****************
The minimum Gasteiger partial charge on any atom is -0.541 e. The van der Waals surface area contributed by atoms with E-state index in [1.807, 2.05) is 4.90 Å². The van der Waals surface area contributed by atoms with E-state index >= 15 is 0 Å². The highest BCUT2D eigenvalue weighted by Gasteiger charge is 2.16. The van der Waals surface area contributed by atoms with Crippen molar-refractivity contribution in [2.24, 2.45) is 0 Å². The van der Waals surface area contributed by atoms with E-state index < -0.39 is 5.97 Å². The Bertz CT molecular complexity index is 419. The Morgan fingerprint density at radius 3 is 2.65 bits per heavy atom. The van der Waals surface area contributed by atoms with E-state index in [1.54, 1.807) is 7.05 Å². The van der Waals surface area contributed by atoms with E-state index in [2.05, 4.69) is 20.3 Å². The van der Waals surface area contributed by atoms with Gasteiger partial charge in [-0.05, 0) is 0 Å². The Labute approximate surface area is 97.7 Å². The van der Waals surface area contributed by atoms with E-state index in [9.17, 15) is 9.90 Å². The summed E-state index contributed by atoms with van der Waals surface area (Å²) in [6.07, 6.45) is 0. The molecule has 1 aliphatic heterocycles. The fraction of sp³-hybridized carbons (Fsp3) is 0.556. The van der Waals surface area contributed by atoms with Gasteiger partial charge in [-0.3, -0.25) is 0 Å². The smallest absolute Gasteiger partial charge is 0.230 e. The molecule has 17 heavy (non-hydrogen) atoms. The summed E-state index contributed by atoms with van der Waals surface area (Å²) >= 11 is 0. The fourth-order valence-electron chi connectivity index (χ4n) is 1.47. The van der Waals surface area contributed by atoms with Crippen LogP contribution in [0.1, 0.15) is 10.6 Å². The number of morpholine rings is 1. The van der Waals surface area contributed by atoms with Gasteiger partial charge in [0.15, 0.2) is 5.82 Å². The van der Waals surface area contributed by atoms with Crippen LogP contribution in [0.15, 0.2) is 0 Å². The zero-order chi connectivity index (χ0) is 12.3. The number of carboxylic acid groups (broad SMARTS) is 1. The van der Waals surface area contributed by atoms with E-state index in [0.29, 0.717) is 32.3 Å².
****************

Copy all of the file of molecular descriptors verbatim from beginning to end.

The minimum Gasteiger partial charge on any atom is -0.541 e. The van der Waals surface area contributed by atoms with E-state index in [1.807, 2.05) is 4.90 Å². The van der Waals surface area contributed by atoms with E-state index >= 15 is 0 Å². The highest BCUT2D eigenvalue weighted by Gasteiger charge is 2.16. The van der Waals surface area contributed by atoms with Crippen molar-refractivity contribution in [2.24, 2.45) is 0 Å². The van der Waals surface area contributed by atoms with E-state index < -0.39 is 5.97 Å². The Bertz CT molecular complexity index is 419. The Morgan fingerprint density at radius 3 is 2.65 bits per heavy atom. The van der Waals surface area contributed by atoms with E-state index in [1.54, 1.807) is 7.05 Å². The van der Waals surface area contributed by atoms with E-state index in [2.05, 4.69) is 20.3 Å². The van der Waals surface area contributed by atoms with Gasteiger partial charge in [-0.05, 0) is 0 Å². The Labute approximate surface area is 97.7 Å². The van der Waals surface area contributed by atoms with E-state index in [9.17, 15) is 9.90 Å². The summed E-state index contributed by atoms with van der Waals surface area (Å²) in [6.07, 6.45) is 0. The molecule has 1 aliphatic heterocycles. The fraction of sp³-hybridized carbons (Fsp3) is 0.556. The van der Waals surface area contributed by atoms with Gasteiger partial charge in [-0.3, -0.25) is 0 Å². The smallest absolute Gasteiger partial charge is 0.230 e. The molecule has 17 heavy (non-hydrogen) atoms. The summed E-state index contributed by atoms with van der Waals surface area (Å²) >= 11 is 0. The fourth-order valence-electron chi connectivity index (χ4n) is 1.47. The van der Waals surface area contributed by atoms with Crippen LogP contribution in [0.1, 0.15) is 10.6 Å². The number of morpholine rings is 1. The van der Waals surface area contributed by atoms with Gasteiger partial charge in [0.15, 0.2) is 5.82 Å². The van der Waals surface area contributed by atoms with Crippen LogP contribution in [0.15, 0.2) is 0 Å². The zero-order chi connectivity index (χ0) is 12.3. The number of carboxylic acid groups (broad SMARTS) is 1. The van der Waals surface area contributed by atoms with E-state index in [0.29, 0.717) is 32.3 Å².